He followed up his plea, again, with a “fact.” Easter Sunday II is the Sunday in which the Gospel recounts the story of the Institution of the Sacrament of Reconciliation. In 2001 the Pope made that day Divine Mercy Sunday, carrying an indulgence for those observe it and confess. God and the Church ratified his decision: He died on Divine Mercy Sunday in 2005, was beatified on that day in 2011 and then canonized on that day in 2014.
John Paul’s third wish was for more prayer.
In the section of the letter about the primacy of grace, St. John Paul said, “As this millennium begins, allow the Successor of Peter to invite the whole Church [to] a renewed commitment to prayer.”
“Without Christ we can do nothing,” he said; it is not “the ability to act and plan” which would transform the Church, but Christ himself found in prayer.
He asked specifically for scripture-based Lectio Divina prayer, which was also endorsed by his successor. "If this practice is promoted with efficacy, I am convinced that it will produce a new spiritual springtime in the Church," Pope Benedict XVI said of Lectio Divina.
Pope John Paul then followed up with a series of General Audiences on the Psalms. But most significantly, he promoted the Rosary.
When the Sept. 11 terrorist attacks had the attention of the world, John Paul asked all Catholics to pray the rosary every day for peace.
Then came one of his signature “facts”: He created five new mysteries of the rosary, raising curiosity and injecting new vigor into the ancient prayer. Along with the new mysteries came a “Year of the Rosary,” repeating and formalizing his call for daily rosaries.
It worked: My family is one of those who committed to the daily rosary for the first time in response to these extraordinary papal measures.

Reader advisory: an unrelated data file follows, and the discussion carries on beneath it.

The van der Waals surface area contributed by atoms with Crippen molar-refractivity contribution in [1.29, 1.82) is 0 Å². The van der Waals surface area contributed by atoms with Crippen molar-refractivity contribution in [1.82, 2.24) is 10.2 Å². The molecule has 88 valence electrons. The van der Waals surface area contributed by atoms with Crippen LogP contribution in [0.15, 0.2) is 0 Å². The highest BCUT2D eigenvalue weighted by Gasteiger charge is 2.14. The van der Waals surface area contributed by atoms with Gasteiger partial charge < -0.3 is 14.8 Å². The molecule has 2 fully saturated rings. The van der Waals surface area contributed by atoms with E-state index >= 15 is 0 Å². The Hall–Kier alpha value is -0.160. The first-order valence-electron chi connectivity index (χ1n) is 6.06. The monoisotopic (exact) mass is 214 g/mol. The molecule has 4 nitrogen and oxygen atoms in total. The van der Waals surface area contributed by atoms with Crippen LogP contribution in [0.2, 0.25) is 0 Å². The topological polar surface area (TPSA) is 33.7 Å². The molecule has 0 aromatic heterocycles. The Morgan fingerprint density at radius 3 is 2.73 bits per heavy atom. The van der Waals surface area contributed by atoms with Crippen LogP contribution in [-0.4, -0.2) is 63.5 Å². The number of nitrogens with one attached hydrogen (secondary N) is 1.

Fourth is serving the poor.
Citing the last judgement in Matthew 25, John Paul asked Catholics to “Stake everything on charity.”
He asked that we “ensure that in every Christian community the poor feel at home.” He tied this to the New Evangelization, saying “The charity of works ensures an unmistakable efficacy of the charity of words.”
Again, he followed this up with a fact: He beatified Mother Teresa in 2003, on World Mission Sunday. He asked Catholics to follow her example, calling her “an icon of the Good Samaritan.” He died in 2005, leaving behind writings that became the encyclical Deus Caritas Est by Pope Benedict XVI, proposing Mother Teresa as a model of Christian service and prayer.
There are other requests in the document that he followed with “facts” — importantly, ecumenism — but these four are wishes that we lay Catholics in particular can fulfill.
The beauty of his “program” is its simplicity. No need for anything complicated. Convince people that Sunday Mass (the Third Commandment, after all) will help their family, share how healing confession is, ask them to pray the rosary for peace in our troubled times, and start serving the poor.
These basic practices are simple to explain, they are an easy sell for most people and, when followed, they transform lives. If we do them, we will spark a major religious renewal.
What better way to honor St. John Paul the Great?
Tom Hoopes is writer in residence at Benedictine College in Atchison, Kansas.